States to assess privacy laws for health IT impact
- By Mary Mosquera
- May 23, 2006
The Health and Human Services Department today announced that RTI International Inc. of Research Triangle Park, N.C., has subcontracted with 22 states and territories to evaluate their privacy laws and how they may hinder data exchange as part of HHS' health IT efforts.
Twelve more states are expected to sign subcontracts within the next two weeks.
HHS' Office of the National Coordinator for Health Information Technology and the Agency for Healthcare Research and Quality jointly manage and fund RTI's contract. RTI established the Health Information Security and Privacy Collaboration, a partnership with the National Governors' Association, to work with the states.
The national health IT coordinator's office also today added $5.7 million to the existing $11.5 million contract with RTI for a total value of $17.2 million for more state proposals, submitted in response to a January request for proposals from RTI.
Subcontractors will work with health care professionals, patients and others in their states to review privacy and security issues, and differences in laws governing electronic clinical data exchange, and identify best practices to address them. States will also develop plans for future health data exchange activities.
"One of the strongest early lessons we're learning from our research on electronic health information is that some of the main challenges for adoption are not technical issues. Rather, they're issues of inclusion and trust," said AHRQ director Carolyn Clancy.
The privacy and security work at the state level "will leave an indelible mark on the ultimate formulation of a national health information network," she said.
The Health Insurance Portability and Accountability Act provides a baseline for health information privacy and security among states. Some states have more stringent privacy laws, which could pose challenges for interoperability of electronic health records systems.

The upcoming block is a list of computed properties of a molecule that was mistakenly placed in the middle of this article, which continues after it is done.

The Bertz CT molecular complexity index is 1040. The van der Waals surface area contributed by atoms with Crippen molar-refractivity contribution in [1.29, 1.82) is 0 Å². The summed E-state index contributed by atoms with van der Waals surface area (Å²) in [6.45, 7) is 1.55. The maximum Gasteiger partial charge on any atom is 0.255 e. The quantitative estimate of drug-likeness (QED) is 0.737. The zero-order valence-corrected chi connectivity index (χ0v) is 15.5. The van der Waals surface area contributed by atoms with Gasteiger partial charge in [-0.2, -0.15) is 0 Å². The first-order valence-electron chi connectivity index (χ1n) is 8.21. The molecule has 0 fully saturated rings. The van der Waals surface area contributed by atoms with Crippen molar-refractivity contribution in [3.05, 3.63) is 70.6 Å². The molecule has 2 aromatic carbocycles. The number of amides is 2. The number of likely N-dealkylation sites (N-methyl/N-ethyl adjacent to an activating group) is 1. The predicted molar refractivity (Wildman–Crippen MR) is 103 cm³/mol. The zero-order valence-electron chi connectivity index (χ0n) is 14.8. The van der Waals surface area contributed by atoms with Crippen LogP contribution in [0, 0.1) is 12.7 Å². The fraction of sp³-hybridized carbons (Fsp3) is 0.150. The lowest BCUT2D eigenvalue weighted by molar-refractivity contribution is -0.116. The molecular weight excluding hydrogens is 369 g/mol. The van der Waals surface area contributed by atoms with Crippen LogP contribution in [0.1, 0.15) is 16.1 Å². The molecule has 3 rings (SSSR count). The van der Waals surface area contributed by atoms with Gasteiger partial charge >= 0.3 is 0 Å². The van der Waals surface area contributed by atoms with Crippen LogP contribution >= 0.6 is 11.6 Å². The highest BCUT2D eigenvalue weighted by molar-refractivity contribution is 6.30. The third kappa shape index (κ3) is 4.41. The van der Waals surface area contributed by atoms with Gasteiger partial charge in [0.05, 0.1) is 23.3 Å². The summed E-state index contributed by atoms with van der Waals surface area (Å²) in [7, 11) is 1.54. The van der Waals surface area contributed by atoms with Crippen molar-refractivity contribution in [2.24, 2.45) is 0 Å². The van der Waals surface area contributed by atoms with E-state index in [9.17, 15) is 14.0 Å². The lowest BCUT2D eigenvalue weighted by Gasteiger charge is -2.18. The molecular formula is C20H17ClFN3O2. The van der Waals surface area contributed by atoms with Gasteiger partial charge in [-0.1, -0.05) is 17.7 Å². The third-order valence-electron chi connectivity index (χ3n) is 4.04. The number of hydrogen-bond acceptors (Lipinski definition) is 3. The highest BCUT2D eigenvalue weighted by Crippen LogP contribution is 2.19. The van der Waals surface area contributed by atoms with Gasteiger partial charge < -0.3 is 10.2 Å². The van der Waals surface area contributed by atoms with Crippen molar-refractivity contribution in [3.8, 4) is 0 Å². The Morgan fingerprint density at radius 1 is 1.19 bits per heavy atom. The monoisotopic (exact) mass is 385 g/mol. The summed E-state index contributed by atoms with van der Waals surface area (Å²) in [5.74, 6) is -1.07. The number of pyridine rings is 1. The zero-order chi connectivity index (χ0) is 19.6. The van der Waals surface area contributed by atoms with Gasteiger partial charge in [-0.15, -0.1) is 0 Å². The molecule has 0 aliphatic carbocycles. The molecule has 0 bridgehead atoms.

Results from the states will provide a foundation for future work to assure that consumers' health information continues to be appropriately protected as medicine becomes more digitized and interoperable, said acting deputy national coordinator for health information technology Karen Bell.
"This effort to partner with states and territories will ensure that the health care system serves consumers' needs and meets the president's goal for health information technology," she said.
RTI plans to release an interim report Oct. 30 and deliver its final assessment and recommendations March 30, 2007. At that time, representatives from each region will discuss how to implement plans that will let them electronically share health information across states, said Linda Dimitropoulos, RTI's project director.
"This collaborative effort among experts will help us work through the myriad security and privacy issues so that policy makers at the state and federal levels can begin to address the concerns that will allow Americans to benefit from improved sharing of health care information," she said.
The subcontracting states to date are: Alaska, Arkansas, Colorado, Iowa, Illinois, Indiana, Kentucky, Maine, Massachusetts, Michigan, Minnesota, Mississippi, New York, North Carolina, Ohio, Oklahoma, Rhode Island, Utah, Washington, Wisconsin, West Virginia and Wyoming.Mary Mosquera is a staff writer for
Washington Technology's sister publication, Government Computer News
.Originally posted May 23 at 3:12 p.m. and updated May 24 at 10:12 a.m.
Mary Mosquera is a reporter for Federal Computer Week.